having the killing vectors as given by Eq. (4) in [1]. The motion of particles from exterior region of the horizon to its interior would be possible only when both of the manifolds intersect at \(\theta =0\) which leads to the assumption of radial motion only. The plane as a whole is treated as a single mathematical manifold having a phase change at the point \(R=2M\) because of signature change. Herrera et al. [1] propounded a comprehensive analysis on the motion of particles in the inner horizon of a blackhole with hyperbolic symmetry by investigating its geodesic equations in detail. The obtained outcomes are then compared with the previously obtained results for the case of spherically symmetrywhich revealed that a repulsive force in the horizon prevents the test particles from reaching the center. Herrera and Witten [2] put forward an alternative explanation of Schwarzschild black hole with a restriction that its solution must be static outside as well as inside the horizon. As an outcome of this restriction, they had to change the signature by implementing a transformation of one of the angle variables. The authors showed that a change of symmetry is producedwith a phase transition on the surface. Harrison [4] traced out the exact solutions of gravitational equations ofmotion by following themethod of separation of variables. Using these solutions along with the interchanging of variable technique, few other solutions are also obtained. All the solutions are then analyzed via geometrical and physical interpretations. Gaudin et al. [5] took into account a massless scalar field and investigated static solutions of Einstein’s gravitational equations. Using some type of duality transformations, they developed a link of such solutions with the KantowskiSachs solutions. They also worked on the physical attributes of limiting case of a vacuum hyperbolic spacetime.
The Schwarzschild solution indicating the exterior region of an astronomical configuration is widely recognized as an appropriate gadget for analyzing the gravitational field outside a spherically symmetric mass. The region interior to the horizon had no appropriate mathematical formulation to explicate it [3]. In fact, it was propounded at first by Harrison [4] and later became the subject of interest of many researchers [5,6,7,8,9,10].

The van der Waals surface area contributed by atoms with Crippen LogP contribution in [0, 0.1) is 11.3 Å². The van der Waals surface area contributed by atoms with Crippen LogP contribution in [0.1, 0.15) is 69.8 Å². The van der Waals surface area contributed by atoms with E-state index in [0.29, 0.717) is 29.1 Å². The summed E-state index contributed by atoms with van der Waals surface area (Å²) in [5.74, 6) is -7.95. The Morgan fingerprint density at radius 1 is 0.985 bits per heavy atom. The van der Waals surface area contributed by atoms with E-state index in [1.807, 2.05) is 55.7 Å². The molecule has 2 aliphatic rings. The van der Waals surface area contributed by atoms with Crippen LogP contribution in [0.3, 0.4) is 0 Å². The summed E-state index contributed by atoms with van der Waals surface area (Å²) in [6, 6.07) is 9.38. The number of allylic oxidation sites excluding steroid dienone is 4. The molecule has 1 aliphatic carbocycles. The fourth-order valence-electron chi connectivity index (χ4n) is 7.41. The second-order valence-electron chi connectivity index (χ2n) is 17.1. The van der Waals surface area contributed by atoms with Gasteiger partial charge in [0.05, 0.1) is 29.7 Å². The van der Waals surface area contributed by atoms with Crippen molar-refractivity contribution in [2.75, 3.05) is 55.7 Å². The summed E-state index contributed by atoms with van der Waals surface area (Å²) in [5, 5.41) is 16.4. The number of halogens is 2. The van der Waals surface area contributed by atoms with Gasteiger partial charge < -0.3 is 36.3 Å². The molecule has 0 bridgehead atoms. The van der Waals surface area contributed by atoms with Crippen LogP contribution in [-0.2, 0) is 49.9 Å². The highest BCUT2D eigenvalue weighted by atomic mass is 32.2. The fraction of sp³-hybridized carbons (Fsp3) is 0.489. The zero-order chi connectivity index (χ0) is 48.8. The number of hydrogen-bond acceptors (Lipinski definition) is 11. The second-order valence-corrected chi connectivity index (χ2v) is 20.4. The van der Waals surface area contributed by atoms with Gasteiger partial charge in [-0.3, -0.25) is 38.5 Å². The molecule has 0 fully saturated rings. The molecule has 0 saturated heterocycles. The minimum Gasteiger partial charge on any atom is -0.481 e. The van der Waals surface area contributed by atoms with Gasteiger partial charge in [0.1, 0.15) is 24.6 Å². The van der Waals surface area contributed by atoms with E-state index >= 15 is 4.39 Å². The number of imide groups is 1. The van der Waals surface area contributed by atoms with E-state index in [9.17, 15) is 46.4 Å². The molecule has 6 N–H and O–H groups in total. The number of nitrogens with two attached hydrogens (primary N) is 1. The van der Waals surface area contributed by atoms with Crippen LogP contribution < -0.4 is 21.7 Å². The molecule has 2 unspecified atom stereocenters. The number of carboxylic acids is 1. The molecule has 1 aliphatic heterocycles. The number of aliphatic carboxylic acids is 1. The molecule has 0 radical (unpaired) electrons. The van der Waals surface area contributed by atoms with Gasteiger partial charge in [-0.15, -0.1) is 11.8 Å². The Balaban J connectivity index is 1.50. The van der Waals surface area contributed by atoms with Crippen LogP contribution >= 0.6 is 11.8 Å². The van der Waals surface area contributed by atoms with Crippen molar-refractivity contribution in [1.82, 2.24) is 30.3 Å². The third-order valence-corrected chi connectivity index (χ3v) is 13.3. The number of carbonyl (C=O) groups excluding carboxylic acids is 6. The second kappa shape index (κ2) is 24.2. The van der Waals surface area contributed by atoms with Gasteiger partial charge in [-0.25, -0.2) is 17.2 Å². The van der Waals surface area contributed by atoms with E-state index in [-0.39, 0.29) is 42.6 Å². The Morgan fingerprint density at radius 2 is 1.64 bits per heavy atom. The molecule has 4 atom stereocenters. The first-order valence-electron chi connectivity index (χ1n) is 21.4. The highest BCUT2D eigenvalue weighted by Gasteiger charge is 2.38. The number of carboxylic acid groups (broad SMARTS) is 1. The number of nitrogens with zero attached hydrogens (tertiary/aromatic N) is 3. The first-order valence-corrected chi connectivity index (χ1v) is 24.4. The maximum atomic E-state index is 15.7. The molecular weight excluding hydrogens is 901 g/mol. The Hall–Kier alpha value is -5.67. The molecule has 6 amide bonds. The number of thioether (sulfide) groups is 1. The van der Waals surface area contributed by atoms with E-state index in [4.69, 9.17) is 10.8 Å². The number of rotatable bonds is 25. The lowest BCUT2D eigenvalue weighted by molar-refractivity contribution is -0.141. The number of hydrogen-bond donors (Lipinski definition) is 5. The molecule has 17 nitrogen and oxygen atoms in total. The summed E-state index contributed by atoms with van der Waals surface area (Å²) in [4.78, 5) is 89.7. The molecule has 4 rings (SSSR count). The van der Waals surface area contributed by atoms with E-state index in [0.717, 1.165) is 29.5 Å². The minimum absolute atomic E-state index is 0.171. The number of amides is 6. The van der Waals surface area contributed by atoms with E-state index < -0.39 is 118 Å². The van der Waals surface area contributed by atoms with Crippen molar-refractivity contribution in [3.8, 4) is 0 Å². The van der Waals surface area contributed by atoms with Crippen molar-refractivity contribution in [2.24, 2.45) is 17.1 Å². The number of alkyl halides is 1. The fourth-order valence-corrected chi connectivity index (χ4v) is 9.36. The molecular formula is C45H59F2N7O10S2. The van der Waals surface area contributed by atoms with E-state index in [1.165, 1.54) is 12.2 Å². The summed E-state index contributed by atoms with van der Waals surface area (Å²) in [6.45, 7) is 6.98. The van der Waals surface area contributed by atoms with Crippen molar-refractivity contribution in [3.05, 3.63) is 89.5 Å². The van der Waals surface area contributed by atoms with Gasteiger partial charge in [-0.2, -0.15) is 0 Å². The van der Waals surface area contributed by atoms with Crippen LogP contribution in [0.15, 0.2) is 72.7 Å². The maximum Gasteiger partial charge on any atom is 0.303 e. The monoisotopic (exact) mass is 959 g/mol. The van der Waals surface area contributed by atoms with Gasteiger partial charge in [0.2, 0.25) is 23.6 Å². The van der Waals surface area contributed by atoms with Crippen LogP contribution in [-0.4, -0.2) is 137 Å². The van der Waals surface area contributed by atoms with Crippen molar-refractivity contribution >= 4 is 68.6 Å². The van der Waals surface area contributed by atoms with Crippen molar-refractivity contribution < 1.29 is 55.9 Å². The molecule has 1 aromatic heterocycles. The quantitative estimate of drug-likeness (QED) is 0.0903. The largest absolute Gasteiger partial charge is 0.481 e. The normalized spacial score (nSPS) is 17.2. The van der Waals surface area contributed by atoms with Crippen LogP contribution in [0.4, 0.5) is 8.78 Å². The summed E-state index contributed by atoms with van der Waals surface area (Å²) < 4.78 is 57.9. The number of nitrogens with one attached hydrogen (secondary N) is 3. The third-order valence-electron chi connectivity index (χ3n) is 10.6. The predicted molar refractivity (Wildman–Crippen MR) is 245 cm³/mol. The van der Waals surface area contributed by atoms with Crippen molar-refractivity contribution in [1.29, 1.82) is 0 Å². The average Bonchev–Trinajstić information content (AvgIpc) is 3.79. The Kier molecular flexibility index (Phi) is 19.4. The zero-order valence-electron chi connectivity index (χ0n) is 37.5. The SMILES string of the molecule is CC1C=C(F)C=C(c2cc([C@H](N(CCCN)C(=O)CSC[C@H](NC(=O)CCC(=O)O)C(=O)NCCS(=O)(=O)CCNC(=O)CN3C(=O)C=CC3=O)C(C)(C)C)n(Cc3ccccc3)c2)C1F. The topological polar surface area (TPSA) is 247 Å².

Description of gravitational phenomena in competition to GR has been the most discussed topic for the past many years. Nojiri and Odintsov [11] overviewed the gravitational alternatives to GR i.e. the modified theories by considering various kinds of models in f(R), f(G) and f(R, G) gravity. They showed that few such theories went successfully through the Solar system tests and have excellent cosmological structures i.e. these are capable of describing the latetime epoch naturally. They also mentioned the possibility to elucidate the coincidence issue that manifests the expansion of the cosmos. Meng and Wang [12] investigated the Palatini formalism to modify the gravity by utilizing an lnR term first introduced by Nojiri and Odintsov [13] in the action integral. They demonstrated that in Palatini formalism, the lnR term can explain the current exponential expansion and reduces to Friedmann evolution for the region having high red shift. They also discussed the issue associated with the extension of lnR gravity by the addition of \(R^m\) terms. Bertolami et al. [14] derived equations of motion for highly massive particles in the context of f(R) gravity theory. They demonstrated that an extra force is generated when an explicit coupling between lagrangian matter density and arbitrary function f(R) is achieved. Such an extra force is found to be orthogonal to the fourvelocity. In weak field limit, they also obtained the corresponding law of acceleration. Paul et al. [15] considered a polynomial function of the curvature R known as the lagrangian density f(R) in the Einstein–Hilbert action for vacuum. By taking the RobertsonWalker metric, highly nonlinear field equations are obtained that are not adequate for analytic solution, so the authors adopted numerical technique to analyze the evolution of FRW universe. The models worked out by the authors may help in reproducing the current expansion phase of the universe. Lobo and Oliveira [16] constructed traversable wormholes in the background of f(R) gravity theory. They imposed the condition that the matter in the wormhole fulfills the energy conditions which reveals that the higher order derivatives of the curvature terms violate the null energy condition depicting that the higher order terms support such wormhole geometries. Olmo et al. [17] provided an overview of the primary results such as the Tolman–Oppenheimer–Volkoff equation, massradius relations and Chandrasekhar’s limit etc. in the background of modified theories of gravity. They combined the constraints and outcomes of both relativistic and nonrelativistic stars and built a bridge between the observations and efforts of researchers working on variety of theories. Clifton et al. [18] presented a complete survey on the modified gravity theories along with their cosmological influences. They also reviewed the efforts to construct a Parameterized PostFriedmannian technique useful to constrain the deviations from GR.